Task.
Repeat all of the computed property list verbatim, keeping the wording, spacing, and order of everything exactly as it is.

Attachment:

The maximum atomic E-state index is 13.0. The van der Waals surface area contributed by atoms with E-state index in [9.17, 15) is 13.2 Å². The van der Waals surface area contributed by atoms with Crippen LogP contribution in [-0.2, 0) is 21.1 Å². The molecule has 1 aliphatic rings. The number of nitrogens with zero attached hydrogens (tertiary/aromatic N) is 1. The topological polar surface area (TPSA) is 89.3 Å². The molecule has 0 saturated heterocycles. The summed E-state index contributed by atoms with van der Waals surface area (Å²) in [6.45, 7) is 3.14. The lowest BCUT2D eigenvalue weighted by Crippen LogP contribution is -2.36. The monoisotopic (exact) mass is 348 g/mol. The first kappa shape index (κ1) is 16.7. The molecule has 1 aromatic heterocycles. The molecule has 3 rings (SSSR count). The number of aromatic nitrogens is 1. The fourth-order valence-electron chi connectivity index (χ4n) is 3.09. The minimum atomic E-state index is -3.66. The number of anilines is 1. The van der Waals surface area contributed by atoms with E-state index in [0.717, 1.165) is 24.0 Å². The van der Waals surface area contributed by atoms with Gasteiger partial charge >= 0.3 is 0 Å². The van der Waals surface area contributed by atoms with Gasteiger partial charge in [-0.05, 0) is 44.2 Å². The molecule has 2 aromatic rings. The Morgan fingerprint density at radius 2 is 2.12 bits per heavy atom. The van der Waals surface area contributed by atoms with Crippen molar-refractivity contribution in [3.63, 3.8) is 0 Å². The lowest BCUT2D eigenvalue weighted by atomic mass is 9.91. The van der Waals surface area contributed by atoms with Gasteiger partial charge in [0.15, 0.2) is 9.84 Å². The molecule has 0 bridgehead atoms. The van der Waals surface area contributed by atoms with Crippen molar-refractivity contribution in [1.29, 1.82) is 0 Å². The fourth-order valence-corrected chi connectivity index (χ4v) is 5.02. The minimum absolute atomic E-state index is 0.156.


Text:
The maximum atomic E-state index is 13.0. The van der Waals surface area contributed by atoms with E-state index in [9.17, 15) is 13.2 Å². The van der Waals surface area contributed by atoms with Crippen LogP contribution in [-0.2, 0) is 21.1 Å². The molecule has 1 aliphatic rings. The number of nitrogens with zero attached hydrogens (tertiary/aromatic N) is 1. The topological polar surface area (TPSA) is 89.3 Å². The molecule has 0 saturated heterocycles. The summed E-state index contributed by atoms with van der Waals surface area (Å²) in [6.45, 7) is 3.14. The lowest BCUT2D eigenvalue weighted by Crippen LogP contribution is -2.36. The monoisotopic (exact) mass is 348 g/mol. The first kappa shape index (κ1) is 16.7. The molecule has 1 aromatic heterocycles. The molecule has 3 rings (SSSR count). The number of aromatic nitrogens is 1. The fourth-order valence-electron chi connectivity index (χ4n) is 3.09. The minimum atomic E-state index is -3.66. The number of anilines is 1. The van der Waals surface area contributed by atoms with E-state index in [0.717, 1.165) is 24.0 Å². The van der Waals surface area contributed by atoms with Gasteiger partial charge >= 0.3 is 0 Å². The van der Waals surface area contributed by atoms with Gasteiger partial charge in [-0.05, 0) is 44.2 Å². The molecule has 2 aromatic rings. The Morgan fingerprint density at radius 2 is 2.12 bits per heavy atom. The van der Waals surface area contributed by atoms with Crippen molar-refractivity contribution in [3.63, 3.8) is 0 Å². The lowest BCUT2D eigenvalue weighted by atomic mass is 9.91. The van der Waals surface area contributed by atoms with Gasteiger partial charge in [0.15, 0.2) is 9.84 Å². The molecule has 0 bridgehead atoms. The van der Waals surface area contributed by atoms with Crippen molar-refractivity contribution in [1.29, 1.82) is 0 Å². The fourth-order valence-corrected chi connectivity index (χ4v) is 5.02. The minimum absolute atomic E-state index is 0.156.